Commonly only one-third of original oil in place is produced from a well during conventional production. The remaining oil is left behind due to the physics of fluid flow. Tomson Technologies offers research and development of enhanced oil recovery (EOR) techniques to increase production. Our modeling includes advanced research and evaluations of water-alternating-gas (WAG) processes, carbonate reservoirs, and scale prediction and inhibition during CO2 injection.
More than 60% of the world’s oil and gas are held in carbonate reservoirs. The challenge in oil and gas production is that carbonates exhibit complex properties, such as permeability, porosity and flow mechanisms. Tomson Technologies models complex carbonate reservoirs, which have a high scaling tendency, to determine how EOR efforts can affect a specific reservoir.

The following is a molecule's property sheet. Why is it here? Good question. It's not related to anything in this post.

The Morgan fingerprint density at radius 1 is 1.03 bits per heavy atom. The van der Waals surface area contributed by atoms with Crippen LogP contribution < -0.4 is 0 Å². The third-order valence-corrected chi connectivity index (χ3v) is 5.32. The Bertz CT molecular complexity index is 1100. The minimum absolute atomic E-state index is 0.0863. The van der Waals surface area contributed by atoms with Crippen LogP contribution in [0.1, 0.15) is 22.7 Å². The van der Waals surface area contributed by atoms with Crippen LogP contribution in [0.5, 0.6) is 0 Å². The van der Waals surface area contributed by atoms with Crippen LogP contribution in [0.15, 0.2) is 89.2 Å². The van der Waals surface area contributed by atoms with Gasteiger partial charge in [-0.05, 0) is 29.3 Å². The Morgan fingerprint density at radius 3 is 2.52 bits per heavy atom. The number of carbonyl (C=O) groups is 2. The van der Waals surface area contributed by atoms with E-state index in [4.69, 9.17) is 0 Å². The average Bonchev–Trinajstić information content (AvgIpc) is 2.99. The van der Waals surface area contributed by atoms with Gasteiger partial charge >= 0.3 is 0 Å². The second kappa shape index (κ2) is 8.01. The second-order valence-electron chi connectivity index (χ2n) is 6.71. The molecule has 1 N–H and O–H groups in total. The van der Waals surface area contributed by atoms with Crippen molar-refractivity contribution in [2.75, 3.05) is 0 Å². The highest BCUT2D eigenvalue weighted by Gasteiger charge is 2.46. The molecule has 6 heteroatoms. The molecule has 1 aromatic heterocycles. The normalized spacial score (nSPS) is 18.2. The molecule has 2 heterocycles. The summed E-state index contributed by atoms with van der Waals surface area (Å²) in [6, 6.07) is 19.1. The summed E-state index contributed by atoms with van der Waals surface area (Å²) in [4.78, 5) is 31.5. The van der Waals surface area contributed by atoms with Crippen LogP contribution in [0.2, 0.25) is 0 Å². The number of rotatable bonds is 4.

Tomson Technologies performs advance modeling for scale prediction and inhibition, which is one of the primary challenges in EOR, as scale buildup causes piping to lose its structural integrity and could lead to failure or reduced production rates. Our models address this problem directly, allowing us to help companies answer key questions, such as:
- Thermal stability
- Lifetime of an inhibitor
- Minimum inhibitor concentration (MIC)
- Optimization of scale treatments
- Additive compatibility
- Effect of EOR on production and scaling tendencies
- Water Alternating Gas (WAG)
The central issue in using water alternating gas (WAG) as an enhanced oil recovery process is to overcome reservoir heterogeneities and enhance sweep efficiency. As WAG creates a high level of scale potential, Tomson Technologies simulates reservoir conditions and the WAG procedure using core testing and modeling field conditions.
Tomson Technologies’ main research areas for clients include:
- Influence of WAG in hydraulic conductivity (permeability and porosity)
- Produced water composition in equilibrium with WAG fluids (formation water, low sulfate)
- Sea water and CO2 injection
- Scaling potential in production system
- Calcite and dolomite kinetics
- Effect of anhydrite interaction with WAG fluids